I’ve surveyed over a thousand visitors to my website and found that the aesthetic is a primary determinant of whether someone will stick around or not. Beauty buys you time so it it pays to spend time building your brand strategy.
You brand strategy touches on various elements of how you position yourself but the outcome should be a style guide that you use to design a consistent visual identity (logos, fonts, colors, images, etc.) that make your site look polished and professional. I provide guidance on how to design a strong visual identity in my branding course.
Branding comes into play once again with your voice and tone as you want to be consistent in the way you message and communicate with your audience. Once you have a strategic plan for your voice, it is worth investing in a copywriter to bring it to life (if you don’t consider yourself to be a strong writer).
Because I love writing so much I do the bulk of the writing for this website and my other businesses. However, for most of my clients I highly advise finding a skilled writer who knows how to write high-converting copy — especially for the sales-driven email and product pages. But if you are a good writer then keep in mind these tips:
Use your own voice — be consistent and genuine. If you are a person, write like you speak in reali life. If you run a brand with a distinct identity (apart from you), then stay true to the brand voice you developed in your brand strategy.
Keep it simple — because you are ultimately selling products to visitors with short attention spans, get to the point. An online business website is not the place for overly flourished, academic, or hyped up writing.
Understand your audience — focus on your niche and build your persona so you use words that they can relate to. Don’t be so broad in who you are trying to reach that you end up watering down your message.
Focus on benefits — the reader needs to clearly and quickly understand how what you offer is valuable to them. When discussing your products highlight the benefits and why it solves their needs
Insert emotional words — because you are solving problems or meeting needs you need to incorporate words that connect emotionally with your audience. Humans may be rational beings, but we make decisions with our emotions. Power words are those that stir up feelings and only through feelings can you inspire action.
Have a strong CTA — if nothing else, be direct about how you want your audience to engage with you. Don’t assume they will know what to do next, lead them to it. A call-to-action is what prompts a visitor to your website to do something — it’s pretty hard to convert without them.
5. Blog Posts
Consistent development of value-added content is the lifeblood of websites, and what easier way to accomplish this than via a blog? Blogs are an excellent means of serving your audience, building authority and thought leadership in your field and driving traffic to your website. Particularly if you blog with the end goal in mind (i.e. understanding that you ultimately want to generate quality leads that you can eventually convert to customers).
If it wasn't for my blog, I wouldn't have a business. I initially attract the vast majority of visitors via my blog posts. The insights I provide serve as proof that I’m a skilled professional who can help them. As a result, my blog fuels my sales funnel and most of my opt-ins come directly from my blog posts.
Visitors to my blog are not always potential clients. Sometimes journalists, brands and other partners and collaborators find me after happening upon one of blog posts. So I’ve been able to expand my reach and unlock additional revenue opportunities all from blogging.
Starting a blog and maintaining it on a regular basis will be one of the best things you can do to market your business and attract your perfect customer.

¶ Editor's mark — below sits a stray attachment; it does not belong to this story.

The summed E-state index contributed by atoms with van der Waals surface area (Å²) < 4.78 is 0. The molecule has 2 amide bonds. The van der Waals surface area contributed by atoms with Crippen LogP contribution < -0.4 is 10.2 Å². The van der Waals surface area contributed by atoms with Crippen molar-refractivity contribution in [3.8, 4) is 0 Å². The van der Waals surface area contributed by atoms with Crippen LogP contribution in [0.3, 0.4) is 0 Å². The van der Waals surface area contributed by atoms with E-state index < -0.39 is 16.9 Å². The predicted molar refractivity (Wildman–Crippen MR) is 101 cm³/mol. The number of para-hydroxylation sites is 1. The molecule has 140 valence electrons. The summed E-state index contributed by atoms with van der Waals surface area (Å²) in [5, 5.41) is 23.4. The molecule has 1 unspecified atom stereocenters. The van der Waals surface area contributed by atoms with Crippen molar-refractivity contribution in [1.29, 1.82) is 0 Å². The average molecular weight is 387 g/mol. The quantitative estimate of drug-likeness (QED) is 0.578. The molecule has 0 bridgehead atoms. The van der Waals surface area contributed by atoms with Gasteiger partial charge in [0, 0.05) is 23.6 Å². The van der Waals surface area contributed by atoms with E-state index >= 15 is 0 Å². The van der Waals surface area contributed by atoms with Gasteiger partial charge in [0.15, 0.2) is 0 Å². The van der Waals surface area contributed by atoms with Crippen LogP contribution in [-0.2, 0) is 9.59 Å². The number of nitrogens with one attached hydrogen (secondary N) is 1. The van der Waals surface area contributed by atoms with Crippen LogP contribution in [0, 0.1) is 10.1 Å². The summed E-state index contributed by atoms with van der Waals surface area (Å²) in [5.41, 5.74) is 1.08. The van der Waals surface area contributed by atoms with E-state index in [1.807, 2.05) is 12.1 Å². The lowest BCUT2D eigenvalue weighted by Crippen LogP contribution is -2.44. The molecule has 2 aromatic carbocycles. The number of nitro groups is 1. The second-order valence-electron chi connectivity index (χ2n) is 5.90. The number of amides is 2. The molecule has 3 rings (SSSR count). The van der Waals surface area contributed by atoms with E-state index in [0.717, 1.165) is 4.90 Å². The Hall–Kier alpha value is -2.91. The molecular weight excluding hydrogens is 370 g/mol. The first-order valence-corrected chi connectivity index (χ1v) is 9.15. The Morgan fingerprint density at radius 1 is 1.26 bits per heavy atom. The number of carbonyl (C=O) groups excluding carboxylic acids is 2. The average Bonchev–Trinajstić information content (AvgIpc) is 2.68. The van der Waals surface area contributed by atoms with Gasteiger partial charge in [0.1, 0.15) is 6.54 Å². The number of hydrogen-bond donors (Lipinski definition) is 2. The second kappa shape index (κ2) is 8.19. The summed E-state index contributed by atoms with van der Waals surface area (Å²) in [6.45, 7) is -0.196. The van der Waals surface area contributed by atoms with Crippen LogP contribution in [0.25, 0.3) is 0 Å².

6. High-Quality UX
The most important considerations for a high-quality user experience (UX) is to make sure your website is performing optimally when it comes to the following elements:
Ease — Visitors need to be able to navigate your website with ease so build your interface with flow in mind.
Speed — People are impatient so your web pages need to load fast (use Google PageSpeed to assess the speed of your site and make any recommended improvements)
Responsiveness — Your website needs to look good on multiple devices (especially mobile as, according to Statista, over 50% of website traffic is via mobile devices).
7. Trust Factors
Trust factors are all of the supporting elements that convince visitors that you can legitimately add value to them. These are the things that make a visitor think I like them and I believe they can help me. All of the aforementioned elements of a website serve as the most important ways of building trust. However, I’ve found that the strategic use of different content formats also works wonders in connecting with visitors.
Most websites rely almost exclusively on words and images to communicate. However, given the rise of video and audio I think we’ll soon get to the point where you'll have to offer content in a wider variety of formats.
Moreover, people prefer to consume information in different ways. I love to read and almost always prefer words over other formats. But it’s clear that most people have short attention spans and limited time so I’m in the minority. Reading is increasingly taking a back seat to listening and watching.
Because of these trends in content consumption, I use audio clips in key places on my website to support my message. In my courses and opt-ins (such as my masterclass) I use a full range of formats: video, audio, words and images. I'm also working on incorporating gallery slideshows and animated icons to add movement.
I think the key takeaway here is that words and images can be quite flat and static. Alternate formats create depth and texture — leading to a more dynamic experience that builds trust.
Now, other common trust factors are press mentions, client Logos and testimonials. These definitely play a role but I tend to see websites overuse them and as a result I don't believe they are as convincing as they once were. I still use these elements but do so more subtly as I’d rather play up the creation and delivery of highly valuable, irresistible content in multiple formats.
And keep in mind, no matter how much effort you put into your website, the underlying strategy needs to connect back to value — for yourself and your audience. Take my masterclass that outlines a unique blueprint for personal and business growth.